The quest for passive income sources has been a longstanding aspiration for many. In fact, Warren Buffett, the world-renowned investor, argues passive income is essential to freedom from money-related worries, warning that “if you don’t [...] make money while you sleep, you will work until you die.”

While Buffett's statement was referring to both capital growth and income, in this article, we want to focus exclusively on passive income, comparing the various means available to Swiss investors, with a particular emphasis on real estate investments.

Traditional savings account – still a good option?

The most straightforward method of generating passive income is through a savings account with a reputable bank. That said, although simple, this way is also deeply unrewarding. The table below shows the very highest rates, only offered for large sums placed over longer periods. On the other hand, in the event of a bank's bankruptcy, the deposit insurance scheme protects client deposits against losses up to CHF 100’000, which explains why more than 8 out of 10 Swiss hold at least part of their money in savings accounts.

Bank Highest possible interest rate
UBS 0.75%
Credit Suisse 0.75%
Raiffeisen 1.1%
Zürcher Kantonalbank 0.85%
PostFinance 0.8%

The highest possible interest rates for savings accounts at the largest Swiss banks

Another equally safe option is the Swiss government with its 10-year bonds. Nevertheless, as is the case with savings accounts, and despite the sharp jump in yields over the past two years, this way still yields a pittance.


Switzerland's 10-year governmental bond yield (in %)
Source: Trading Economics

What’s more, for both of these sources of passive income in Switzerland, the actual return is negative after adjusting for the current inflation rate of 1.3%, the lowest point since mid-2022. Consequently, the truth is: if you choose to play things safe, the real value of your money is destined to steadily diminish.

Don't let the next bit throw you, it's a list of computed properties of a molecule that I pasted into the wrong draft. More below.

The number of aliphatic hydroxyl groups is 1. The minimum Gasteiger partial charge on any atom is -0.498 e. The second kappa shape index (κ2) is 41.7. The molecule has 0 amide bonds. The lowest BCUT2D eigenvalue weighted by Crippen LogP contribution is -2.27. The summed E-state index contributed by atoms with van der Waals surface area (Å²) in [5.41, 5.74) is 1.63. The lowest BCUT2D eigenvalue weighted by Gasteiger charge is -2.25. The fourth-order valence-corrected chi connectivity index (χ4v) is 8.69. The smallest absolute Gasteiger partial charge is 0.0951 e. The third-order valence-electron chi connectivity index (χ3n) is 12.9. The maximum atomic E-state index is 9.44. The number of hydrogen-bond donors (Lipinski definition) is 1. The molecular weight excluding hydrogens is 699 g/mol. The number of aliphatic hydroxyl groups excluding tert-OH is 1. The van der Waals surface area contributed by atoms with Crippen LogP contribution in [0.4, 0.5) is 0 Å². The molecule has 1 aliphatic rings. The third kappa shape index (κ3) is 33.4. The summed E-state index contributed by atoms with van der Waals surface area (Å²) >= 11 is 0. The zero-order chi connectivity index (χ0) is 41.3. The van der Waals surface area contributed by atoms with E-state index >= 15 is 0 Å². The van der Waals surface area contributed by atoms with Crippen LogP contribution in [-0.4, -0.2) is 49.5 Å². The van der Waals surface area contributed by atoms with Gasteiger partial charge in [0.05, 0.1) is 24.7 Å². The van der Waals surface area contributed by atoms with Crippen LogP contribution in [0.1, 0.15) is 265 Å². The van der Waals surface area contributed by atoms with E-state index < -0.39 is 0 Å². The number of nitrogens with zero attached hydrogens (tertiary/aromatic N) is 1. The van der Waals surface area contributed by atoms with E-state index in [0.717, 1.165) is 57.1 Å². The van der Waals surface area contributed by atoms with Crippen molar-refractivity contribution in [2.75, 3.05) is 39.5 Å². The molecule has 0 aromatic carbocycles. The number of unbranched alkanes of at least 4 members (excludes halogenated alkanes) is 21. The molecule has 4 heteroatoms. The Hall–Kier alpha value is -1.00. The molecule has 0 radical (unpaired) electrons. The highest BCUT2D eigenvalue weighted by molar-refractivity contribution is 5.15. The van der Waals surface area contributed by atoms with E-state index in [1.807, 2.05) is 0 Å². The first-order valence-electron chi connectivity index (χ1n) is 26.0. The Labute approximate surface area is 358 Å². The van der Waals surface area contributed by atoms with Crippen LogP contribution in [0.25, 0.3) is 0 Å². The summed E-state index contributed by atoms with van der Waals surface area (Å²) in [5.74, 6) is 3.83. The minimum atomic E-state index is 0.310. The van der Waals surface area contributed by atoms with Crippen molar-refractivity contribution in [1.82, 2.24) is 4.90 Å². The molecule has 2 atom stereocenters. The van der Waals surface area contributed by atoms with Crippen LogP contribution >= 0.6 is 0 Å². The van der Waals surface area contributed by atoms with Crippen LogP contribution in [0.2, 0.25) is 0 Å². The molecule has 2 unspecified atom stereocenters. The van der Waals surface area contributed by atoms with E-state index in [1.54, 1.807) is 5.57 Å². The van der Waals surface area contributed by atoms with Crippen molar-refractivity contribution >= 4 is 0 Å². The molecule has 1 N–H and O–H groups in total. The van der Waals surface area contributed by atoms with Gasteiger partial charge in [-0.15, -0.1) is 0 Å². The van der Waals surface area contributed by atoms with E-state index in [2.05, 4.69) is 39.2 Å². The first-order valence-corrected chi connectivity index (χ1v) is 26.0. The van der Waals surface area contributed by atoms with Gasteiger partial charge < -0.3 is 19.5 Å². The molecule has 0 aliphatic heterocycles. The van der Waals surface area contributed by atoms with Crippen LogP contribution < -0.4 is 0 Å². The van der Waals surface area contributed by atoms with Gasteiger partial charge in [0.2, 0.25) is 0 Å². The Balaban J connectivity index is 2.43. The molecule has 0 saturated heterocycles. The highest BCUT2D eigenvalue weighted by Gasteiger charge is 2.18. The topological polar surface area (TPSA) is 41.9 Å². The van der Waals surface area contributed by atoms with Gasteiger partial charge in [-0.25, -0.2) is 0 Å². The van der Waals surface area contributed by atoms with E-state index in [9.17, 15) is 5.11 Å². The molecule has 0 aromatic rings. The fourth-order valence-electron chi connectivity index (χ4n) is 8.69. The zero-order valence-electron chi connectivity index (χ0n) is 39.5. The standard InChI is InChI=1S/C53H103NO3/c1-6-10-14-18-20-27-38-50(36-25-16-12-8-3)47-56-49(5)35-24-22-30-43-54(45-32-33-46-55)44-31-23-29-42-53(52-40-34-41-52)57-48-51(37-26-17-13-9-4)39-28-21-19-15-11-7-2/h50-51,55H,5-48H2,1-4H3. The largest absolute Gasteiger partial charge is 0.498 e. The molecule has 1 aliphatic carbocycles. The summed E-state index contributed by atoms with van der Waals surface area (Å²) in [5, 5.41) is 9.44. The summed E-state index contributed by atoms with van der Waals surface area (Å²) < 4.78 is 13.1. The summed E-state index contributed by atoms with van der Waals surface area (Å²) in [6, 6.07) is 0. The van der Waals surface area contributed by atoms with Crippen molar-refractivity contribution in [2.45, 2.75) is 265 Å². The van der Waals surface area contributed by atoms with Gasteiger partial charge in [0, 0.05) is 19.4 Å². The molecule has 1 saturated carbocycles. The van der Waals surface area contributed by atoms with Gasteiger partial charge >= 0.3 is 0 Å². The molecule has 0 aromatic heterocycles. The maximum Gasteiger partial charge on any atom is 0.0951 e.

Is there a viable alternative?

All facts considered, it seems the only way of generating a passive income that beats inflation is by raising the risk parameter. Let’s consider investment-grade bonds issued by leading Swiss companies. Of course, they are not guaranteed, not to mention that the credit standing of even the biggest issuers is below the triple-A accorded to the Swiss government. Therefore, investing in individual corporate bond issues requires thorough research into the available options and their respective ratings. In light of this, opting for an exchange-traded fund (ETF) may certainly prove to be easier and more convenient.

BlackRock, the world’s largest investment manager, offers a wide range of iShares ETFs, including a Swiss corporate bond vehicle that holds a diversified range of investment-grade bonds, offering a yield of 1.73% as of the end of February 2024.

While this is certainly greater than the rate of inflation, the ETF has also given investors a much bumpier ride than they experienced with Swiss government bonds, while delivering a total return (capital appreciation plus interest paid) of just CHF 500, or 5%, on an initial CHF 10’000 invested over 10 years. Conversely, sums passively held in a bank savings account, despite offering much lower interest, would have, however, suffered no capital volatility at all.


Growth of hypothetical CHF 10’000 invested in the iShares Core CHF Corporate Bond ETF index 10 years ago (in CHF)
Source: iShares by BlackRock

Yet, more risk is needed if one is to earn a reasonably attractive level of passive income. This implies considering leading Swiss equities that consistently pay dividends, which are likely to be maintained or even increased over the long term.

As is the case with corporate bonds, research will be required to identify equities offering the best yields commensurate with an acceptable level of risk. Alternatively, as with an approach for bonds introduced earlier, it may be better to outsource research to a reputable fund manager by investing in a suitable ETF. BlackRock, for instance, offers the iShares Swiss Dividend ETF which tracks the index of 20 companies with the highest dividend yield in the Swiss equity market and yields a modest 4.33%.